Tuesday, 13 January 2015

Research talk at York Festival of Story

I am greatly looking forward to the upcoming York Day of Story (see www.yorkfestivalstory.co.uk for full programme details) where I've decided to contribute a performance/workshop based on my research so far with adolescents.  The audience, I hope, will be anyone who works with, lives with or is intrigued by the possibility of storytelling with, adolescents.  I am by now so used to the quizzical or anxious looks people give me when I tell them I work with teenagers using storytelling, that I want to give the audience a flavour of just how receptive and generous they can be.  Tickets are available at http://www.skiddle.com/whats-on/York/Friends-Meeting-House/Storytelling-with-10-18-year-olds-Tales-from-the-Front-line/12287409/

Wednesday, 7 January 2015

An opening statement - towards a performance around gender

In every story I tell, indeed in every episode of every story I tell, the decision as to how to represent the characters’ relationship to their gender is posed.  It is never unproblematic.

I have realised that you cannot just let stories ‘speak for themselves’; you are always, as a storyteller, making decisions and editing; you hold power as the one in control of the narrative and with this power comes responsibility.  This is particularly so with young audiences growing up in a world of towering gendered performativity, hypersexuality, girlification, pornification, competition, scrutiny and judgement.  The vulnerable young people I work with are lightning conductors for these difficulties, perhaps extreme sufferers of their impact, but nonetheless they highlight issues of relevance to all young people.  They have to come to terms with, accept or reject the strictures of 21st century gendered life. 

My storyteller’s decision of how to represent gender is thus paralleled by young people’s equally constant decision matrix as to how to perform their own gender, what relationship to hold to it.  This is something I can show dynamically in a storytelling performance.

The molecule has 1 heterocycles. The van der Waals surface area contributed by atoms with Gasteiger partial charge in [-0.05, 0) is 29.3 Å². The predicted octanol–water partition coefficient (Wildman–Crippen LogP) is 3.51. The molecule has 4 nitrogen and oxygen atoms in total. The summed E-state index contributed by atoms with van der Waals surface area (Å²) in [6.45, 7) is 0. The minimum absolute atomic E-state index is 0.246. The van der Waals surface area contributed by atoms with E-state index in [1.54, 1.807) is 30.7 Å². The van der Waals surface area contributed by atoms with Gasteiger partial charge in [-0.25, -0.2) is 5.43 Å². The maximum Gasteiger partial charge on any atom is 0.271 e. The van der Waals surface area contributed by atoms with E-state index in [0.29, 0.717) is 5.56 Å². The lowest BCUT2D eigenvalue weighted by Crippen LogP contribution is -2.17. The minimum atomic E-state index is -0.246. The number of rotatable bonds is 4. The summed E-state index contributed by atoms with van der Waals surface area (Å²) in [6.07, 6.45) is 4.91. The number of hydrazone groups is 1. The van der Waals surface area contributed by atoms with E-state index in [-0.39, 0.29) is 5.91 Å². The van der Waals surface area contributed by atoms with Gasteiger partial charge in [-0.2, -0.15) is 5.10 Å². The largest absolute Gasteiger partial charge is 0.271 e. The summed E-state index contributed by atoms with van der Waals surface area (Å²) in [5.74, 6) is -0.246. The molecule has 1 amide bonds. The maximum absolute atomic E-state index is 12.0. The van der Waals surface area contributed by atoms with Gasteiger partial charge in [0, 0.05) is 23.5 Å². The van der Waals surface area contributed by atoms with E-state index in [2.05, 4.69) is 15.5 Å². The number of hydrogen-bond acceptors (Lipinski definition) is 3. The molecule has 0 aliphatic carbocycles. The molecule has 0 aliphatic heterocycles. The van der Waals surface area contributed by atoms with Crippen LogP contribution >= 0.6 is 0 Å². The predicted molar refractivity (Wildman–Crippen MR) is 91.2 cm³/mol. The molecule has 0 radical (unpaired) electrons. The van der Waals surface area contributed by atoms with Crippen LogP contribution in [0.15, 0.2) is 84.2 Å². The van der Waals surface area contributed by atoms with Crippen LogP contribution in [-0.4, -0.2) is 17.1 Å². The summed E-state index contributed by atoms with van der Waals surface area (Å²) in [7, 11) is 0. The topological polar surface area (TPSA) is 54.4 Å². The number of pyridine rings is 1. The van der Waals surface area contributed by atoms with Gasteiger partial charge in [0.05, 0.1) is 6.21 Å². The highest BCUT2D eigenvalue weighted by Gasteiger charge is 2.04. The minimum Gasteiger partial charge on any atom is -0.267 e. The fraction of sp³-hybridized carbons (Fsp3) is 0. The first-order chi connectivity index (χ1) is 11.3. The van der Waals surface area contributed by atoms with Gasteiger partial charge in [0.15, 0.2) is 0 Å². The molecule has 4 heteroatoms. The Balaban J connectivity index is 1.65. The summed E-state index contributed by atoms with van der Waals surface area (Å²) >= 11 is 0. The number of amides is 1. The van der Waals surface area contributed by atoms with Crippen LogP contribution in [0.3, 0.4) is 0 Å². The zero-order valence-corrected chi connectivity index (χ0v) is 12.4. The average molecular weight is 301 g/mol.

The performance should show different ways of being a woman / a man.  It should move towards allowing the audience to get some critical distance on society’s gendered expectations – to externalise things that feel like tumultuous internal pressures.  It should (perhaps above all) show the story-ness of these stories – that the characters’ relationship to their gender is a decision made by the storyteller and can be told other ways. 

A new year's moment of 'breathing in'

I think one of the risks with practice as research in applied arts is that you can end up spending much of your time doing stuff (facilitating, storytelling, leading workshops - and all the related preparation and reflection) and less time learning from how others do stuff.  Your own practice can take on a primacy that might be dangerous. 

Thus at this point, after a very busy 2014, I feel the need to regroup, backtrack, and contextualise my practice in various ways. 

For example, although I am working in secondary education, I have hardly ever witnessed a 'normal lesson'.  I don't really know what pedagogies are habitually employed by teachers - I make deductions and assumptions based on staffroom chat and official National Curriculum policy.  How can I know then in what ways pupils experience the sessions I lead as different?  And most particularly, how do I know what modes of communication dominate between teachers and pupils, and whether storytelling is one of them?  So over the next few weeks I am going to spend some time in the English Department, just observing teachers' practice, helping out a bit where feasible.  And to get a bigger picture, I am going to meet with one of the programme leaders of initial teacher education at the University of York. 

I hope to gradually get a better sense of:
* whether and how storytelling (in the widest sense, as a mode of communication) is already employed in secondary teaching;
* whether it is counter-cultural or supportive of currently dominant pedagogies.
(Behind the second question is a shadow question: is 'pedagogy' even a salient concept for teachers in these days in which they are increasingly trained 'on the job'?  And thus, by what roads could storytelling be further explored and introduced?)

The same 'breathing in' and contextualisation needs to happen on other fronts too.  So in the mental health setting I work in, for almost the first time I will be joining in some sessions led by the professionals who work there, as a participant, rather than leading sessions myself.  And in my research for a performance around the idea of gender in adolescence, I will be visiting a group of 16-18-year-old youth theatre students to plumb their expertise on the subject - through drama of course. 

Practice as research is a demanding discipline - you're a pendulum ever swinging.